Miossec, L., Le Deuff, R M., and Goulletquer, P. 2009. Alien species alert: Crassostrea gigas (Pacific oyster). ICES Cooperative Research Report No. 299. 42 pp. Available at https://archimer.ifremer.fr/doc/2009/rapport-6945.pdf [Accessed on 07.08.2019].

Monterey Bay Aquarium Seafood Watch. Oysters. Available at https://www.seafoodwatch.org/seafood-recommendations/groups/oysters?q=pacific%20oyster&t=pacific%20oyster&type=pacific&method=farmed#tab=seafood-watch [Accessed on 02.08.2019].

Scottish Government. 2017. Envrionmental Impacts. Available at https://www2.gov.scot/Topics/marine/Fish-Shellfish/18716/environmentalimpact [Accessed on 08.08.2019].

Seafish. 2008. Development of a Pacific Oyster Aquaculture Protocol for the UK - Technical Report. Available at https://www.seafish.org/media/Publications/POP_-_Technical_Report_Ver._2.pdf [Accessed on 09.08.2019].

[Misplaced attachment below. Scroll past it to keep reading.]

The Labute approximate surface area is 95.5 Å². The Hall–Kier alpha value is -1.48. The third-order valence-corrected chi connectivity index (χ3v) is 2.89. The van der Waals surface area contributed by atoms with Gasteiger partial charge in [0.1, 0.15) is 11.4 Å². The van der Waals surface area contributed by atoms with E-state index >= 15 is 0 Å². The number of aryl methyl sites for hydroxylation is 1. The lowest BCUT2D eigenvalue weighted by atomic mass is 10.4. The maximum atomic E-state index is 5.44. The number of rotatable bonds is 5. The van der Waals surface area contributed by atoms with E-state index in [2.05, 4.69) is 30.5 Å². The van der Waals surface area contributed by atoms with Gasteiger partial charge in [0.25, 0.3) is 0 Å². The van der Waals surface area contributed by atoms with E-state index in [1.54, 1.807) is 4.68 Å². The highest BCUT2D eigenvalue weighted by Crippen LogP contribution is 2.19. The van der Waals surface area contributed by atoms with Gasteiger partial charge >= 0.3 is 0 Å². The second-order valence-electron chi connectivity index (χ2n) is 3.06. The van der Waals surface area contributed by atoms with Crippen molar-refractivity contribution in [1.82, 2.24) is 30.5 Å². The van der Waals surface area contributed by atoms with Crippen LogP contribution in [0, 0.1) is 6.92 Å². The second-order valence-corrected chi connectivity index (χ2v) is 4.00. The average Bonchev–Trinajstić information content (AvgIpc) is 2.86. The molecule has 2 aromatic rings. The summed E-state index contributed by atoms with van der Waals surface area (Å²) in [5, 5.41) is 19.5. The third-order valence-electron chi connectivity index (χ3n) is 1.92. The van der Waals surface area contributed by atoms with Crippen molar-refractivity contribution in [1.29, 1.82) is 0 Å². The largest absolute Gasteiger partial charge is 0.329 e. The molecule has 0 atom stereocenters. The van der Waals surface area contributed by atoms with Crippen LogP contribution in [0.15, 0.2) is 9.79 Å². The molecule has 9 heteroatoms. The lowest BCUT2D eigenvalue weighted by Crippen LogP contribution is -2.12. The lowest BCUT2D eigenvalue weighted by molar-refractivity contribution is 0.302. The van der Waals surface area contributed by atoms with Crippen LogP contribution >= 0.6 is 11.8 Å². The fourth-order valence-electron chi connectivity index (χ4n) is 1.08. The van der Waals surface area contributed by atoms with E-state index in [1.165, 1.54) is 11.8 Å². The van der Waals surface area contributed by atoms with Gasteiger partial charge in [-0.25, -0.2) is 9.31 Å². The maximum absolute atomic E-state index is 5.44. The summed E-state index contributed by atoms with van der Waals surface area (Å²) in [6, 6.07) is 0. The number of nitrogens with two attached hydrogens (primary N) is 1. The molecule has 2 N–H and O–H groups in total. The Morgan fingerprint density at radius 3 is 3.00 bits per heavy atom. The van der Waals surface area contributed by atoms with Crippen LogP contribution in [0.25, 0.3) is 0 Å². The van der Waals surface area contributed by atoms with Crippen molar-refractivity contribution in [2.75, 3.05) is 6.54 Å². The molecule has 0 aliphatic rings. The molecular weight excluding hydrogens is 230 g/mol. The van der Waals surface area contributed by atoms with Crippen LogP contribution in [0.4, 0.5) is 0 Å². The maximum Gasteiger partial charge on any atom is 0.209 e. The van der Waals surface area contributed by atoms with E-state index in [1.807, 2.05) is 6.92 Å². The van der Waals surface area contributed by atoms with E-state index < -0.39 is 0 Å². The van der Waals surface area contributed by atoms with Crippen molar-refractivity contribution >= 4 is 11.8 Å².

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Zero Waste Scotland. Case study: Integrated Multi-Trophic Aquaculture. Available at https://www.zerowastescotland.org.uk/sites/default/files/2870%20ZWS%20Bio%20Economy%20Loch%20Fyne%20Case%20Study%20AW%20FINAL%20HI%20RES.pdf [Accessed on 06.08.2019].

Zwerschke, N., Emmerson, M. C., Roberts, D. and O'Connor, N. E. 2016. Benthic assemblages associated with native and non-native oysters are similar. Marine Pollution Bulletin. 111(305-310). Available at https://www.ncbi.nlm.nih.gov/pubmed/27377003 [Accessed on 07.08.2019].